The 6-1 vote came despite push back from dozens of residents who made it clear they don’t want the development in their neighborhood.
While reiterating the need for affordable housing in the community, the Spartanburg City Council voted Monday to allow two Habitat for Humanity homes to go up on a single piece of property in Duncan Park.
The 6-1 vote came despite push back from dozens of residents who made it clear they don’t want the development in their neighborhood. They expressed fear that this rezoning change, if approved, would affect other lots in the area, or cause their own property values to plummet.
“I think the whole neighborhood will suffer as a result of this,” a disappointed John Scherberger said after the meeting.
Only Sterling Anderson voted against the plan.
“I like my neighborhood and I’d like to keep it the way it is,” resident Michael Green told the council.
Lori McMillan, chairwoman of the United Way of the Piedmont, spoke in favor of the homes to help low-income residents secure a roof over their heads.
“We believe everyone deserves an opportunity to thrive,” she told the council. “Habitat plans to build these homes for two families; we support this project.”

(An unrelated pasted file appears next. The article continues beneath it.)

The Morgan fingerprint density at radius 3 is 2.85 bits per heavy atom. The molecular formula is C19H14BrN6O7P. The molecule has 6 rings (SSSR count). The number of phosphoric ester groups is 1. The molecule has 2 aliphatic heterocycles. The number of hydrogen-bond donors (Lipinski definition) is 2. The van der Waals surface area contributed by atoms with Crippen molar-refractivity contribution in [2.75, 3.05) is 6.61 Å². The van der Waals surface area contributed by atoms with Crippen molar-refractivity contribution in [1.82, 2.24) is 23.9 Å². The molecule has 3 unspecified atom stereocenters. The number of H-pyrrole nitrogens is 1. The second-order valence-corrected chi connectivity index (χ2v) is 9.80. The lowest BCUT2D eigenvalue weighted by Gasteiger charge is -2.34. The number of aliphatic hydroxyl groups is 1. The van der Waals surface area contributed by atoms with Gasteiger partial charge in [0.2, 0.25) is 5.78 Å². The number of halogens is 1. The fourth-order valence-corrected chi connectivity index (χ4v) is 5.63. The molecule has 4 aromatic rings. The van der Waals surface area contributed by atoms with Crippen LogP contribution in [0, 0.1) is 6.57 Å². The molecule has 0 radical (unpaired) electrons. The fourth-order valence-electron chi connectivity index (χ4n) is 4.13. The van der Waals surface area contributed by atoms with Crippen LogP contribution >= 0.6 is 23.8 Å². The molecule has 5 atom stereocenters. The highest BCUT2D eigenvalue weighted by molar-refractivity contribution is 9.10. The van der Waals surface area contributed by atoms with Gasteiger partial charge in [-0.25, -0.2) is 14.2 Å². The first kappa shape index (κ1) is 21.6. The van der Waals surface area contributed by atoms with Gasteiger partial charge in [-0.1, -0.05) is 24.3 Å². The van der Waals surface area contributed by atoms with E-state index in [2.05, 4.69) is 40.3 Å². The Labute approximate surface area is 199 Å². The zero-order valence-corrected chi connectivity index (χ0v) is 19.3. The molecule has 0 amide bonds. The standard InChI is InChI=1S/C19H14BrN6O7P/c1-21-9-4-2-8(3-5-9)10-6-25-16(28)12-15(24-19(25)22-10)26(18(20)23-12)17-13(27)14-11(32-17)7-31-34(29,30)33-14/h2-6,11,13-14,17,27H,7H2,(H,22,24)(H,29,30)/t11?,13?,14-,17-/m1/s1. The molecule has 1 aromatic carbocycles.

The property, vacant for nearly a century, is located on the corner of Union Street and Ponce de Leon Avenue and was donated to Habitat for Humanity of Spartanburg in 2018 by the Spartanburg County Foundation.
Habitat for Humanity, a faith-based nonprofit that helps provide affordable housing for low income residents, opted to divide the large property, which consists of only trees, so it can accommodate two homes instead of one.
That move to help an additional family requires a zoning change, which must be approved by the City Council.
City staff insisted that that this change would impact this property only, and not others.
Council member Jamie Fulmer, who represents that area of the city, said it would actually be a “positive addition” to the neighborhood.
“I think in my heart this is a good thing for the neighborhood and a good thing for the community,” he said.
Council member Erica Brown said the city’s need for affordable housing is too great to deny this request from Habitat for Humanity.
She wasn’t willing to promise that the city would not take action in the future to use other vacant lots citywide for a similar purpose.
“There is a real problem with affordable housing in Spartanburg,” said Brown.